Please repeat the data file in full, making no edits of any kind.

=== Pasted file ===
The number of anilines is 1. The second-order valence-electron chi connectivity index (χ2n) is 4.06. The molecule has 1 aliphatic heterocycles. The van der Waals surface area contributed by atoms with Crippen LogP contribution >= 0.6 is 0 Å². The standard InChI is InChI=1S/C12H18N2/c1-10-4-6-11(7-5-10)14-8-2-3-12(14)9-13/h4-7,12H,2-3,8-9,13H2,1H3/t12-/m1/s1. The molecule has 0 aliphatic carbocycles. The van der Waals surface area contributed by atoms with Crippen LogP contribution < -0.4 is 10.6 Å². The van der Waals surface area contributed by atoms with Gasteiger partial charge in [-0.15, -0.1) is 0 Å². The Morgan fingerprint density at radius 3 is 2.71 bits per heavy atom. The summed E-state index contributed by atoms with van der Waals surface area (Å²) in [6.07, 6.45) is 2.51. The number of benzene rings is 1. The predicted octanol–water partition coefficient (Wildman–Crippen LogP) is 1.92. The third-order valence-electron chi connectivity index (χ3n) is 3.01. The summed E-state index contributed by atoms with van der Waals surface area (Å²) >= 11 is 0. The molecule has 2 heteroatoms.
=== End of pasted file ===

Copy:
The number of anilines is 1. The second-order valence-electron chi connectivity index (χ2n) is 4.06. The molecule has 1 aliphatic heterocycles. The van der Waals surface area contributed by atoms with Crippen LogP contribution >= 0.6 is 0 Å². The standard InChI is InChI=1S/C12H18N2/c1-10-4-6-11(7-5-10)14-8-2-3-12(14)9-13/h4-7,12H,2-3,8-9,13H2,1H3/t12-/m1/s1. The molecule has 0 aliphatic carbocycles. The van der Waals surface area contributed by atoms with Crippen LogP contribution < -0.4 is 10.6 Å². The van der Waals surface area contributed by atoms with Gasteiger partial charge in [-0.15, -0.1) is 0 Å². The Morgan fingerprint density at radius 3 is 2.71 bits per heavy atom. The summed E-state index contributed by atoms with van der Waals surface area (Å²) in [6.07, 6.45) is 2.51. The number of benzene rings is 1. The predicted octanol–water partition coefficient (Wildman–Crippen LogP) is 1.92. The third-order valence-electron chi connectivity index (χ3n) is 3.01. The summed E-state index contributed by atoms with van der Waals surface area (Å²) >= 11 is 0. The molecule has 2 heteroatoms.